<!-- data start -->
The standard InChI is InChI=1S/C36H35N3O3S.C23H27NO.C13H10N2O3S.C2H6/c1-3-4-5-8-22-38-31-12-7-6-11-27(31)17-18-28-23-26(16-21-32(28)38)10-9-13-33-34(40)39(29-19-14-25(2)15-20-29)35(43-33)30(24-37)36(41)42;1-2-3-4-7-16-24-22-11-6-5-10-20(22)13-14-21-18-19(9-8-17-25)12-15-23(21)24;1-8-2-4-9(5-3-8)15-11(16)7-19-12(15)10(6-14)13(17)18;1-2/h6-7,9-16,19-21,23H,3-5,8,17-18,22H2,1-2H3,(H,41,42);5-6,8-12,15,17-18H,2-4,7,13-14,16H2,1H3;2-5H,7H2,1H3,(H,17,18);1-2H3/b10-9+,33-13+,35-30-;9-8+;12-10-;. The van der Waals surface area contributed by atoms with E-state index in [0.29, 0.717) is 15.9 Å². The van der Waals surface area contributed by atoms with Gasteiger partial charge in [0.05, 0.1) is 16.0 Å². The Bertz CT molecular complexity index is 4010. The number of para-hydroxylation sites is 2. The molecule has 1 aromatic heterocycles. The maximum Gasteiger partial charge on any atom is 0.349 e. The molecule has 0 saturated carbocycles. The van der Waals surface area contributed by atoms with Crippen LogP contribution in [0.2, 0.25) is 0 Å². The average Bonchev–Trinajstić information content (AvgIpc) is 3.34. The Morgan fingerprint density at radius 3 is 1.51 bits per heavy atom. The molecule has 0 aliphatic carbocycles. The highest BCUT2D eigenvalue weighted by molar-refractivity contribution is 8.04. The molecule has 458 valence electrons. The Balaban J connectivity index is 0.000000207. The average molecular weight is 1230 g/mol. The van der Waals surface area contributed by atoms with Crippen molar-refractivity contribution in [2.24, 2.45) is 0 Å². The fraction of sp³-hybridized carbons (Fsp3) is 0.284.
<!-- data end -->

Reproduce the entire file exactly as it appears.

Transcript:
The standard InChI is InChI=1S/C36H35N3O3S.C23H27NO.C13H10N2O3S.C2H6/c1-3-4-5-8-22-38-31-12-7-6-11-27(31)17-18-28-23-26(16-21-32(28)38)10-9-13-33-34(40)39(29-19-14-25(2)15-20-29)35(43-33)30(24-37)36(41)42;1-2-3-4-7-16-24-22-11-6-5-10-20(22)13-14-21-18-19(9-8-17-25)12-15-23(21)24;1-8-2-4-9(5-3-8)15-11(16)7-19-12(15)10(6-14)13(17)18;1-2/h6-7,9-16,19-21,23H,3-5,8,17-18,22H2,1-2H3,(H,41,42);5-6,8-12,15,17-18H,2-4,7,13-14,16H2,1H3;2-5H,7H2,1H3,(H,17,18);1-2H3/b10-9+,33-13+,35-30-;9-8+;12-10-;. The van der Waals surface area contributed by atoms with E-state index in [0.29, 0.717) is 15.9 Å². The van der Waals surface area contributed by atoms with Gasteiger partial charge in [0.05, 0.1) is 16.0 Å². The Bertz CT molecular complexity index is 4010. The number of para-hydroxylation sites is 2. The molecule has 1 aromatic heterocycles. The maximum Gasteiger partial charge on any atom is 0.349 e. The molecule has 0 saturated carbocycles. The van der Waals surface area contributed by atoms with Crippen LogP contribution in [0.2, 0.25) is 0 Å². The average Bonchev–Trinajstić information content (AvgIpc) is 3.34. The Morgan fingerprint density at radius 3 is 1.51 bits per heavy atom. The molecule has 0 aliphatic carbocycles. The highest BCUT2D eigenvalue weighted by molar-refractivity contribution is 8.04. The molecule has 458 valence electrons. The Balaban J connectivity index is 0.000000207. The average molecular weight is 1230 g/mol. The van der Waals surface area contributed by atoms with Crippen molar-refractivity contribution in [2.24, 2.45) is 0 Å². The fraction of sp³-hybridized carbons (Fsp3) is 0.284.